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The response to the question below was authored by Marc Mitnick DPM
painfully sore, with pain that feels like splinters
I've always had a problem with my feet being overly sore. But when I started seeing a Dr. about an old ankle injury, he noticed that my feet turn inwards when I stand/walk. He gave me some inserts that would "help support my ankle" and sent me on my way.
I wore these inserts every day for almost two months before I broke down from the pain. It felt like the arch of my foot was being stretched out. He continued to insist the "uncomfortableness" would eventually subside. Unfortunately, I was on a job were I could not go to a store to buy new inserts, so I had none in my boots for 2 weeks. The soreness was almost unbearable but still 100x better than with those inserts, the arch pain went away almost immediately.
Now, when I walk, even barefoot on carpet. It feels like there are a million splinters under my feet, but when I look there is nothing there. I'll admit it's been a week and I know my feet have not fully recovered. (Ball and Heel are extremely tender still) But I have no idea what to do from here. There isn't any swelling, but some areas do appear to have minimal bruising. (Could be unrelated not sure)
Thank you in advance for any and all help.
When I read narratives sent in by visitors, in many instances as I am reading I try to visualize the problem because certainly I do not have the luxury of examining you or even taking a medical history. So, the narrative is all I have to go on.
What I see here is a doctor who saw you were flat footed as I assume that is what you meant when you say he noticed your feet were turning in, as opposed to someone who in-toes where their feet actually point inwards when they walk. There is a big difference between the two condition. But, since you do not strike me as being a child, I will assume he was referring to flat feet.
So he recommended an orthotic that you wear to control the flat feet, or as we call it--pronation. According to his diagnosis this would also help your ankle, which in many cases it will. Apparently this hurt your feet more than helped it and contrary to his insistence you were still having pain after the so-called break in period. In my way of thinking, if a pair of orthotics is not fairly comfortable after three weeks, then there is a good chance they will never be comfortable.
In the two months you wore the orthotics I would be curious to know how your ankle felt. In general terms if the ankle actually felt better then you may actually need orthotics, just not this particular pair.
Depending on how flat your feet are to begin with coupled with how much "lift" the orthotic affords you, there may be issues in adjusting to the orthotics. People with very rigid flat feet, in other words, feet that are flat whether you are bearing weight or off your feet will tend to have trouble adjusting to a high arched orthotic; it just does not work.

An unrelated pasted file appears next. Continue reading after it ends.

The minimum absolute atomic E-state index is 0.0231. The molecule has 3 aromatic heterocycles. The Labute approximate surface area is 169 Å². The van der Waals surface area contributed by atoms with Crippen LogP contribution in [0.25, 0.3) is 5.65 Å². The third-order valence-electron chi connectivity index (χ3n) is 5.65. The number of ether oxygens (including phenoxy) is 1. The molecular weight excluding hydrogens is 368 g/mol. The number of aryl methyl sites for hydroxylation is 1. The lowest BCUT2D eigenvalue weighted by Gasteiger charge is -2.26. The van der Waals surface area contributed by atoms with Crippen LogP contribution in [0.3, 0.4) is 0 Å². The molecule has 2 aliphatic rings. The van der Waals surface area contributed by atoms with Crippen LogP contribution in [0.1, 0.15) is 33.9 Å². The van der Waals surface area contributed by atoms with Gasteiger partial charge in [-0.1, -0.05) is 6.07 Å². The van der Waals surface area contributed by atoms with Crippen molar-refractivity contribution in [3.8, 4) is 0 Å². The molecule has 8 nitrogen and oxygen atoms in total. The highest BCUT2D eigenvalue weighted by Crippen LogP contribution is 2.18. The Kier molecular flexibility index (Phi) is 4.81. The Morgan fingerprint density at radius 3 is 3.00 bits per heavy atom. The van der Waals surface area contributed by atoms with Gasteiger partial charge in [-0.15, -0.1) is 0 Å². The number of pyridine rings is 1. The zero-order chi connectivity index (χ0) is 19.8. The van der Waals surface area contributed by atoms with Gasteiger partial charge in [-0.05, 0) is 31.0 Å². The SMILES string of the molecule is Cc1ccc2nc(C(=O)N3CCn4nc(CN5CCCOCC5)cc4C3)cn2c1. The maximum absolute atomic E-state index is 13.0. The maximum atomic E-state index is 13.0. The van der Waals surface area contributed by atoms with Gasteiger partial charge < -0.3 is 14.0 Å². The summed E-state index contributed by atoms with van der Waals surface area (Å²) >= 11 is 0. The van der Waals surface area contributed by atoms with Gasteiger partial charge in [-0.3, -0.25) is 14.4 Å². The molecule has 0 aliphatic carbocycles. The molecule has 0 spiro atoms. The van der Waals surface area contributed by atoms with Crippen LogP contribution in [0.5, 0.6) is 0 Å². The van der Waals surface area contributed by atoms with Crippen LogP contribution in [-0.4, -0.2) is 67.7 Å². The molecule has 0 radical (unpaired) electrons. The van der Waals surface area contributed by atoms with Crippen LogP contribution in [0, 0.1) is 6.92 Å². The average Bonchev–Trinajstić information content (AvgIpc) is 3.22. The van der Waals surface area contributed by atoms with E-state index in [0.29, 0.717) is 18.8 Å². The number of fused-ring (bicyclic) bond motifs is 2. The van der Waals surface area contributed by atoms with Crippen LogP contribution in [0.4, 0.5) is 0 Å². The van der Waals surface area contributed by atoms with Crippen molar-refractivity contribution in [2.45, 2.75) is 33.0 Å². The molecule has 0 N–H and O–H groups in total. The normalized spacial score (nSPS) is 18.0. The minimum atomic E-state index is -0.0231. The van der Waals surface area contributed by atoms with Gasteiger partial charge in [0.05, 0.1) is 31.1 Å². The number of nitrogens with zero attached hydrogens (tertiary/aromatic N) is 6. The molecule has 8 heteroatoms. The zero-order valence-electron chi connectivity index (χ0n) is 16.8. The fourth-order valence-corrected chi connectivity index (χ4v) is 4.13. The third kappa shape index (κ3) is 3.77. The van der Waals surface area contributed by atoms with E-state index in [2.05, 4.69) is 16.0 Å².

So you stopped wearing the orthotics (again wondering how that affected your ankle) and now you have pain on the bottom of your feet described as splinters in your feet even though there is no such situation.
The feeling of splinters suggests to me that you have a nerve issue with your feet. The first thought that comes to mind is the possibility of a tarsal tunnel which is the foot equivalent of carpal tunnel found in the hand. This could be from nothing more than not wearing your inserts and what happens then is the inside of your foot at the level of the ankle stretches the structures including the nerves that innervate and give feeling to the bottom of your feet.
Tarsal tunnel will typically cause numbness or pain on the bottom of the foot or feet due to an impingement of the nerves running down the inside of your ankle which become "trapped". You can read about tarsal tunnel on my site.
The second possibility may be what is known as a radiculopathy or irritation of the nerves as they come out of the spinal column and they too can cause abnormal sensation of the bottom of the feet. Wearing or not wearing orthotics may have a profound effect on the lower back.
Both of these sources are from mechanical issues as a result of wearing, then not wearing orthotics. Neither of these address other possibilities such as diabetes, alcoholism, neurological disease but quite frankly since your symptoms seem to be related to the inserts I would lean more towards the mechanical source of this pain.
That is about all I can offer you from the other side of the internet, since I cannot examine you. I would suggest you speak either to your original doctor or seek consultation from another doctor. As you suggest, this problem may resolve itself perhaps aided by some anti-inflammatory medication (if you can tolerate it) and maybe even some physical therapy.
The problem here is that there is a chance the problem could also persist and in general cases like this are better treated sooner rather than later.
It would seem to be me that you will need some kind of orthotic, but you will have to work with your doctor to find a pair that you can tolerate. Like any other problem, sometimes there has to be a degree of compromise where for example in your case you might have to accept a more "forgiving" orthotic which will allow you to wear it, but at the same time may mean less positive results for your ankle pain. Then hopefully your feeling of splinters will just be a passing experience.
Marc Mitnick DPM
Johns Hopkins Medicine
University of Rochester Medical Center
American Academy of Pediatrics
Penn State Medical Center
National Institutes of Health
Columbia University Department of Rehabilitation
Stanford Health Care
Illinois Bone and Joint Institute
Mount Sinai Hospital
Institute for Chronic Pain
University of Florida Health
American Family Physician
University of Maryland Medical Center